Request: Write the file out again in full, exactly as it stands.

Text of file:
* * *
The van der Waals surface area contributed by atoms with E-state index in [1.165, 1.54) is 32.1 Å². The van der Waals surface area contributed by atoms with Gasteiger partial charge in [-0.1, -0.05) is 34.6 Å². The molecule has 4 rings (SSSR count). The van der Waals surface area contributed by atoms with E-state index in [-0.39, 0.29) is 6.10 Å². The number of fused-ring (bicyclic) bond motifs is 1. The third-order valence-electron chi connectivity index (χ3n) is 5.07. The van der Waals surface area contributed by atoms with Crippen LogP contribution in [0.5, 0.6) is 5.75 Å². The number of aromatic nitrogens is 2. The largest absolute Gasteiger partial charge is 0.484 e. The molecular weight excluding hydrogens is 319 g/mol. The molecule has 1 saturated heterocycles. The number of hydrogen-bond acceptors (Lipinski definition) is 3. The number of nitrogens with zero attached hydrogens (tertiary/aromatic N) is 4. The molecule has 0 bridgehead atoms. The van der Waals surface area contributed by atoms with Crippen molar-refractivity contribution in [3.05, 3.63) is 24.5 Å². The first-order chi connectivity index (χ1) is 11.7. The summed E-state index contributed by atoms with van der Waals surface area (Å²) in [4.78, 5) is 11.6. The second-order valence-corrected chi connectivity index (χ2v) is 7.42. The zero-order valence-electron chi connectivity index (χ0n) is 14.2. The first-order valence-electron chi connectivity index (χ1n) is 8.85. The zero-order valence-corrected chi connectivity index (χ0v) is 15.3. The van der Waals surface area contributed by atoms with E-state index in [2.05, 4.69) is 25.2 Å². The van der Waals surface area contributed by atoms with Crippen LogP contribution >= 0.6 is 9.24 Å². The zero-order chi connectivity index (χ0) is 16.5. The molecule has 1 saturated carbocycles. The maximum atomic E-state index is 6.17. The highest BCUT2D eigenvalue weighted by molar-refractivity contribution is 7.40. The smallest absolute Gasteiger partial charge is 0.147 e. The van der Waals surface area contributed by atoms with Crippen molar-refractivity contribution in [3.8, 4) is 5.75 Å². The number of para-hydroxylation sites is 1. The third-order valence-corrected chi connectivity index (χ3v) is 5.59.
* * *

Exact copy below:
The van der Waals surface area contributed by atoms with E-state index in [1.165, 1.54) is 32.1 Å². The van der Waals surface area contributed by atoms with Gasteiger partial charge in [-0.1, -0.05) is 34.6 Å². The molecule has 4 rings (SSSR count). The van der Waals surface area contributed by atoms with E-state index in [-0.39, 0.29) is 6.10 Å². The number of fused-ring (bicyclic) bond motifs is 1. The third-order valence-electron chi connectivity index (χ3n) is 5.07. The van der Waals surface area contributed by atoms with Crippen LogP contribution in [0.5, 0.6) is 5.75 Å². The number of aromatic nitrogens is 2. The largest absolute Gasteiger partial charge is 0.484 e. The molecular weight excluding hydrogens is 319 g/mol. The molecule has 1 saturated heterocycles. The number of hydrogen-bond acceptors (Lipinski definition) is 3. The number of nitrogens with zero attached hydrogens (tertiary/aromatic N) is 4. The molecule has 0 bridgehead atoms. The van der Waals surface area contributed by atoms with Crippen molar-refractivity contribution in [3.05, 3.63) is 24.5 Å². The first-order chi connectivity index (χ1) is 11.7. The summed E-state index contributed by atoms with van der Waals surface area (Å²) in [4.78, 5) is 11.6. The second-order valence-corrected chi connectivity index (χ2v) is 7.42. The zero-order valence-electron chi connectivity index (χ0n) is 14.2. The first-order valence-electron chi connectivity index (χ1n) is 8.85. The zero-order valence-corrected chi connectivity index (χ0v) is 15.3. The van der Waals surface area contributed by atoms with E-state index in [2.05, 4.69) is 25.2 Å². The van der Waals surface area contributed by atoms with Crippen LogP contribution >= 0.6 is 9.24 Å². The zero-order chi connectivity index (χ0) is 16.5. The molecule has 1 saturated carbocycles. The maximum atomic E-state index is 6.17. The highest BCUT2D eigenvalue weighted by molar-refractivity contribution is 7.40. The smallest absolute Gasteiger partial charge is 0.147 e. The van der Waals surface area contributed by atoms with Crippen molar-refractivity contribution in [3.8, 4) is 5.75 Å². The number of para-hydroxylation sites is 1. The third-order valence-corrected chi connectivity index (χ3v) is 5.59.